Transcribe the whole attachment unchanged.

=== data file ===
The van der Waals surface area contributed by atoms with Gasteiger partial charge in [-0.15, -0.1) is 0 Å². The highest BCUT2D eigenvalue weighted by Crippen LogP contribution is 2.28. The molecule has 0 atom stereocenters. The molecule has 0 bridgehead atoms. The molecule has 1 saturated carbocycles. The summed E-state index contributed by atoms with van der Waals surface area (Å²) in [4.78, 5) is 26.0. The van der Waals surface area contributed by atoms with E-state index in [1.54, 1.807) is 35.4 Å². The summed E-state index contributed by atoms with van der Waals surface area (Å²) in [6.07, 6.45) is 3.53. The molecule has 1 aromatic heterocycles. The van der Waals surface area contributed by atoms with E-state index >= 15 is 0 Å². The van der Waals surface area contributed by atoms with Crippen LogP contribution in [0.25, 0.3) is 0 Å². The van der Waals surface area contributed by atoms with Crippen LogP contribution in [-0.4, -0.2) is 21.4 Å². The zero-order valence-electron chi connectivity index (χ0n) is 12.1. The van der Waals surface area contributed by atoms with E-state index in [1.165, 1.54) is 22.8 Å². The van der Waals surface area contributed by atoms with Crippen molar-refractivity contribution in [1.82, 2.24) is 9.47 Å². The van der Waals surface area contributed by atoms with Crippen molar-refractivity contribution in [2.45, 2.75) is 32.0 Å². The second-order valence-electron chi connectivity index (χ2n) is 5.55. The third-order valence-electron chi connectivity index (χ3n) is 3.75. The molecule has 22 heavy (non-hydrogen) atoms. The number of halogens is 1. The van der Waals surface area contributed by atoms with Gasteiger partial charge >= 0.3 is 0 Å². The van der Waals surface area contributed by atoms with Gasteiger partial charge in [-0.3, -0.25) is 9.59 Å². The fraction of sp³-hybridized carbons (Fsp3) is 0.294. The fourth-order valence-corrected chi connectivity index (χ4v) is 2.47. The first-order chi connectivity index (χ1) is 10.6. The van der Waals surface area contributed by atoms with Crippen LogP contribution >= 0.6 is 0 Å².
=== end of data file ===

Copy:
The van der Waals surface area contributed by atoms with Gasteiger partial charge in [-0.15, -0.1) is 0 Å². The highest BCUT2D eigenvalue weighted by Crippen LogP contribution is 2.28. The molecule has 0 atom stereocenters. The molecule has 0 bridgehead atoms. The molecule has 1 saturated carbocycles. The summed E-state index contributed by atoms with van der Waals surface area (Å²) in [4.78, 5) is 26.0. The van der Waals surface area contributed by atoms with E-state index in [1.54, 1.807) is 35.4 Å². The summed E-state index contributed by atoms with van der Waals surface area (Å²) in [6.07, 6.45) is 3.53. The molecule has 1 aromatic heterocycles. The van der Waals surface area contributed by atoms with E-state index >= 15 is 0 Å². The van der Waals surface area contributed by atoms with Crippen LogP contribution in [0.25, 0.3) is 0 Å². The van der Waals surface area contributed by atoms with Crippen LogP contribution in [-0.4, -0.2) is 21.4 Å². The zero-order valence-electron chi connectivity index (χ0n) is 12.1. The van der Waals surface area contributed by atoms with E-state index in [1.165, 1.54) is 22.8 Å². The van der Waals surface area contributed by atoms with Crippen molar-refractivity contribution in [1.82, 2.24) is 9.47 Å². The van der Waals surface area contributed by atoms with Crippen molar-refractivity contribution in [2.45, 2.75) is 32.0 Å². The second-order valence-electron chi connectivity index (χ2n) is 5.55. The third-order valence-electron chi connectivity index (χ3n) is 3.75. The molecule has 22 heavy (non-hydrogen) atoms. The number of halogens is 1. The van der Waals surface area contributed by atoms with Gasteiger partial charge >= 0.3 is 0 Å². The van der Waals surface area contributed by atoms with Gasteiger partial charge in [-0.3, -0.25) is 9.59 Å². The fraction of sp³-hybridized carbons (Fsp3) is 0.294. The fourth-order valence-corrected chi connectivity index (χ4v) is 2.47. The first-order chi connectivity index (χ1) is 10.6. The van der Waals surface area contributed by atoms with Crippen LogP contribution >= 0.6 is 0 Å².